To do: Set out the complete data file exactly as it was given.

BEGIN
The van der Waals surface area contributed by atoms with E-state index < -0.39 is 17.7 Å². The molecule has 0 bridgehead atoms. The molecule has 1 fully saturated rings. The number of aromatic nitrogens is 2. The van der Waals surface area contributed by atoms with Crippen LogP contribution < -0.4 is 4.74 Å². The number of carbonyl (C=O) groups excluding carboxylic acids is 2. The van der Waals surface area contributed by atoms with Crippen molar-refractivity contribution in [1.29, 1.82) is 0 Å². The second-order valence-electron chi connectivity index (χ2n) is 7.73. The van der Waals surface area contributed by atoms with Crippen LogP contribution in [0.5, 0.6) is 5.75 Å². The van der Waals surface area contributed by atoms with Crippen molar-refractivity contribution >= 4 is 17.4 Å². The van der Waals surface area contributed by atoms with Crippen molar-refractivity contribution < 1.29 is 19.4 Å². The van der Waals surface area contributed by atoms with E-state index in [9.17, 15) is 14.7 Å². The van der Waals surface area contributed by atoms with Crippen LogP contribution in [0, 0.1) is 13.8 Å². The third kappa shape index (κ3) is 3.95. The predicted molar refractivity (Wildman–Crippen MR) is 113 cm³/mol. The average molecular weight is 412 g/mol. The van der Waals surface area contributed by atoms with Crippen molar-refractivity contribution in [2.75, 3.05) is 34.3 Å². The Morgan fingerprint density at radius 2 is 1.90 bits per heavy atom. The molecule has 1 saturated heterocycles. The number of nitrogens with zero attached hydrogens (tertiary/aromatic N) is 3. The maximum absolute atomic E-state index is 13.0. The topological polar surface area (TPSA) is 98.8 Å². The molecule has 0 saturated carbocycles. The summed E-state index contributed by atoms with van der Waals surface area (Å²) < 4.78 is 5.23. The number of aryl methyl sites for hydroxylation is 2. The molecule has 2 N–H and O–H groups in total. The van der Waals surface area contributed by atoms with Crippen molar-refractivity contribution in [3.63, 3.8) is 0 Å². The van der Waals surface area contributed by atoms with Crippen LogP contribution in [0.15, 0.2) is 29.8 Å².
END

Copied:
The van der Waals surface area contributed by atoms with E-state index < -0.39 is 17.7 Å². The molecule has 0 bridgehead atoms. The molecule has 1 fully saturated rings. The number of aromatic nitrogens is 2. The van der Waals surface area contributed by atoms with Crippen LogP contribution < -0.4 is 4.74 Å². The number of carbonyl (C=O) groups excluding carboxylic acids is 2. The van der Waals surface area contributed by atoms with Crippen molar-refractivity contribution in [1.29, 1.82) is 0 Å². The second-order valence-electron chi connectivity index (χ2n) is 7.73. The van der Waals surface area contributed by atoms with Crippen LogP contribution in [0.5, 0.6) is 5.75 Å². The van der Waals surface area contributed by atoms with Crippen molar-refractivity contribution >= 4 is 17.4 Å². The van der Waals surface area contributed by atoms with Crippen molar-refractivity contribution < 1.29 is 19.4 Å². The van der Waals surface area contributed by atoms with E-state index in [9.17, 15) is 14.7 Å². The van der Waals surface area contributed by atoms with Crippen LogP contribution in [0, 0.1) is 13.8 Å². The third kappa shape index (κ3) is 3.95. The predicted molar refractivity (Wildman–Crippen MR) is 113 cm³/mol. The average molecular weight is 412 g/mol. The van der Waals surface area contributed by atoms with Crippen molar-refractivity contribution in [2.75, 3.05) is 34.3 Å². The Morgan fingerprint density at radius 2 is 1.90 bits per heavy atom. The molecule has 1 saturated heterocycles. The number of nitrogens with zero attached hydrogens (tertiary/aromatic N) is 3. The maximum absolute atomic E-state index is 13.0. The topological polar surface area (TPSA) is 98.8 Å². The molecule has 0 saturated carbocycles. The summed E-state index contributed by atoms with van der Waals surface area (Å²) < 4.78 is 5.23. The number of aryl methyl sites for hydroxylation is 2. The molecule has 2 N–H and O–H groups in total. The van der Waals surface area contributed by atoms with Crippen molar-refractivity contribution in [3.63, 3.8) is 0 Å². The van der Waals surface area contributed by atoms with Crippen LogP contribution in [0.15, 0.2) is 29.8 Å².